Addendum: Eater reported on Thursday, March 1, that Death & Co. may be closed for good. We don’t know yet. I am embarrassed for my delusional East Village neighbors. Death is harmless – honest!
Addendum 2, March 19, 2007: Excellent news! Death has been resurrected…for now.
You need only turn to the recent news about Death & Co. to confirm that East Villagers are really as crazy as they seem. Seems the neighbors are against renewing the place’s liquor license next year not just because of people lingering outside smoking and talking, but because the exterior of Death & Co. reminds them of a Nazi train car.
Thrilled by this macabre piece of news, I rushed over to Death & Co. The exterior is indeed forbidding. There are evil iron bird wings and wooden plank slats, which I suppose, if you were Sylvia Plath, or if you were hallucinating on back pain meds and continually staring at the place from an apartment across the street, could look like a a Nazi train car, a really fancy, first-class one, say.
The velvet curtains at the door part to reveal a place that looks a lot like East Side Company Bar, Employees Only, Little Branch, or any one of a number of retro speakeasies that have opened up in the past couple years. Where was the death? I expected dinge and cobwebs, maybe the damp smell of the grave or of an East Village squat. But this place was clean and almost bright. On the bar stools, where there might have been brooding, anemic, stringy-haired rockers, there were happy clean people ordering expensive (but darn good) cocktails. My heart sank.
One recent evening, my friend and I joined the rank and file of young hipsters at the tables running along one side of the room. We compared notes on handbags with the girls at the table next to ours. We had some fancy cocktails – she the Blood & Sand, which was not on the menu, but which our waitress helpfully recommended, I the Bobby Burns, another scotch cocktail that wasn’t as sweet. The ice cubes at Death & Co. are the big, satisifying kind that keep drinks colder. Though these may also remind you of Little Branch, their provenance can be traced to Flatiron and Pegu, from whence the bartenders.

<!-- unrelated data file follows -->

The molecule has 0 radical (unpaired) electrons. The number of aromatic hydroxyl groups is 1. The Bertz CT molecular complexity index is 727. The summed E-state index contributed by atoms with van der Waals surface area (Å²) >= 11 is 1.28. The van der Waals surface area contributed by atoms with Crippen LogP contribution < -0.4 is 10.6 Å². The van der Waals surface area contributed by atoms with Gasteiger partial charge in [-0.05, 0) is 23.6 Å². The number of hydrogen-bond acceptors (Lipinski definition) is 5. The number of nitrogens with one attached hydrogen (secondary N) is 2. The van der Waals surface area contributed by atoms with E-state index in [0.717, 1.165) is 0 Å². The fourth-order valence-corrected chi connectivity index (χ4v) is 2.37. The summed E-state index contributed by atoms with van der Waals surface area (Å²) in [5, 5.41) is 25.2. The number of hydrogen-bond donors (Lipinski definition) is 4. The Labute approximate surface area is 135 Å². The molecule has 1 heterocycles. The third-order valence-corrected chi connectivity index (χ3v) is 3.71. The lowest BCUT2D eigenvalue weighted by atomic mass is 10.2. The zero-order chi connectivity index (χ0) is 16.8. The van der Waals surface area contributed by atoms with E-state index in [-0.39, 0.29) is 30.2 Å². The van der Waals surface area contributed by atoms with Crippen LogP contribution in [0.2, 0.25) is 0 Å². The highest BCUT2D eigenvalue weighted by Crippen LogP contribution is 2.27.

The chef should get major kudos for food presentation. They really take the phrase “small bites” to a new level here: nearly everything can be consumed in one bite, without the help of a knife or fork. The fish & chips arrived as little bites of fish wrapped in tempura. My heart went out to whatever guy in back had spent hours painstakingly tying the salad bites into little nubs of lettuce. The mac & cheese arrived on large spoons, as is the fashion. The delicious jarlsburg-parmesan combination was deepened with just a trace of truffle oil. Even the filet mignon was handily served in bite-size formation, cut into rounds, padded with bacon, topped with a petite potato and skewered with a pretty bamboo stick. As an added bonus, it also tasted good.
Unfortunately, the sauces that came alongside were a problem across the board. The salad dressing was low on taste, the fish sauce too goopy and mayonnaise-y for the tempura, and several sauces just seemed to go in too many directions at once, as if the kitchen were attempting fusion in one tiny little side dish. If the focus is going to be on dipping, the dips had better be good.
But let’s face it: Death & Co. isn’t about the food. It’s an excellent bar where drinks are prepared with TLC. To make a gin based Mig Royale, the fedora’d bartender shook up all the non-fizzy ingredients, decanted them into a martini glass, then, with much showmanship, lit a match and held it to an orange peel over the glass. He explained that it was to caramelize the orange. The result, topped with champagne, tasted like orange sour ball candy – sublime.
Though at one point beset by a large group that broadcast the vibe “I work in midtown!”, the crowd here is still cool. Let’s keep it that way. On another evening LeNell Smothers, the bourbon queen of Red Hook, sidled up to the bar with an entourage. (She’s the one in the hat in the shadows, center, in my stealth photo above.) “They’re here,” the bartender said reverently. “The biggest drinkers in the city.”
I was sad that this gin joint seemed disappointingly bereft of death. Alas, I found myself wondering: where are the rockers of yesteryear? In the 80’s, there was a punk rock club in the East Village called “Downtown Beirut Bar,” so named because it was meant to evoke a bombed-out hell hole of a place, which it truly was. Now, even death arrives in highly stylized form.
But I suppose we can all drink to that.
Death & Co.
433 East 6th Street, between First Avenue and Avenue A